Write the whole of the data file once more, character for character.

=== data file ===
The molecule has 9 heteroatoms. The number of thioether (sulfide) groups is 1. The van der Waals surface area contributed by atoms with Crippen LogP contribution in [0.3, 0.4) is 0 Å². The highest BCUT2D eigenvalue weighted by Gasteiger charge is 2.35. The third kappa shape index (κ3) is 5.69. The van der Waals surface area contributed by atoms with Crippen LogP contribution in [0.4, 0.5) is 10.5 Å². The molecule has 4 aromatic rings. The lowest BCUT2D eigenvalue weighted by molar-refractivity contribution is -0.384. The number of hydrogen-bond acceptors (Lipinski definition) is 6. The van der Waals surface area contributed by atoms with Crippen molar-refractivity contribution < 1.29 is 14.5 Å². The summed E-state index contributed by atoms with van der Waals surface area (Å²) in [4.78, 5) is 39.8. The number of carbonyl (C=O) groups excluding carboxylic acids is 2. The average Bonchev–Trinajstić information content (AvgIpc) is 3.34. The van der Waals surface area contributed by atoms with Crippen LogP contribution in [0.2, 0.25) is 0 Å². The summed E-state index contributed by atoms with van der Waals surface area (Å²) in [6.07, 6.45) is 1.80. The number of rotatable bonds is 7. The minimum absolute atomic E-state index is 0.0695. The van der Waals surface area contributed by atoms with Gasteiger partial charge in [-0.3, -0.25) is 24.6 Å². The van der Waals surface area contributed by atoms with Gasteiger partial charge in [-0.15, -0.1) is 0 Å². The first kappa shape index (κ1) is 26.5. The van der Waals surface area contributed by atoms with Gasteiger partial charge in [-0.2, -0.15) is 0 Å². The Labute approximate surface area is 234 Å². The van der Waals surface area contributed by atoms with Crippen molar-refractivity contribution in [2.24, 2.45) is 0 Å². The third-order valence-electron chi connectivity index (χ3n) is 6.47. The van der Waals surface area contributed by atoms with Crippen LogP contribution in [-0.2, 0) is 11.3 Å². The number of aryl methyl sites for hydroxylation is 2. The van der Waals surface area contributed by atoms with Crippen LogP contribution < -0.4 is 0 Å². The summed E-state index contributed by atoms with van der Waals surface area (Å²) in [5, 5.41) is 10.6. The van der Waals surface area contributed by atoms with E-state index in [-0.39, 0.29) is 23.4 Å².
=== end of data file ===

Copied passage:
The molecule has 9 heteroatoms. The number of thioether (sulfide) groups is 1. The van der Waals surface area contributed by atoms with Crippen LogP contribution in [0.3, 0.4) is 0 Å². The highest BCUT2D eigenvalue weighted by Gasteiger charge is 2.35. The third kappa shape index (κ3) is 5.69. The van der Waals surface area contributed by atoms with Crippen LogP contribution in [0.4, 0.5) is 10.5 Å². The molecule has 4 aromatic rings. The lowest BCUT2D eigenvalue weighted by molar-refractivity contribution is -0.384. The number of hydrogen-bond acceptors (Lipinski definition) is 6. The van der Waals surface area contributed by atoms with Crippen molar-refractivity contribution < 1.29 is 14.5 Å². The summed E-state index contributed by atoms with van der Waals surface area (Å²) in [4.78, 5) is 39.8. The number of carbonyl (C=O) groups excluding carboxylic acids is 2. The average Bonchev–Trinajstić information content (AvgIpc) is 3.34. The van der Waals surface area contributed by atoms with Crippen LogP contribution in [0.2, 0.25) is 0 Å². The summed E-state index contributed by atoms with van der Waals surface area (Å²) in [6.07, 6.45) is 1.80. The number of rotatable bonds is 7. The minimum absolute atomic E-state index is 0.0695. The van der Waals surface area contributed by atoms with Gasteiger partial charge in [-0.3, -0.25) is 24.6 Å². The van der Waals surface area contributed by atoms with Gasteiger partial charge in [-0.15, -0.1) is 0 Å². The first kappa shape index (κ1) is 26.5. The van der Waals surface area contributed by atoms with Gasteiger partial charge in [-0.2, -0.15) is 0 Å². The Labute approximate surface area is 234 Å². The van der Waals surface area contributed by atoms with Crippen molar-refractivity contribution in [2.24, 2.45) is 0 Å². The third-order valence-electron chi connectivity index (χ3n) is 6.47. The van der Waals surface area contributed by atoms with Crippen LogP contribution in [-0.2, 0) is 11.3 Å². The number of aryl methyl sites for hydroxylation is 2. The van der Waals surface area contributed by atoms with Crippen LogP contribution < -0.4 is 0 Å². The summed E-state index contributed by atoms with van der Waals surface area (Å²) in [5, 5.41) is 10.6. The van der Waals surface area contributed by atoms with E-state index in [-0.39, 0.29) is 23.4 Å².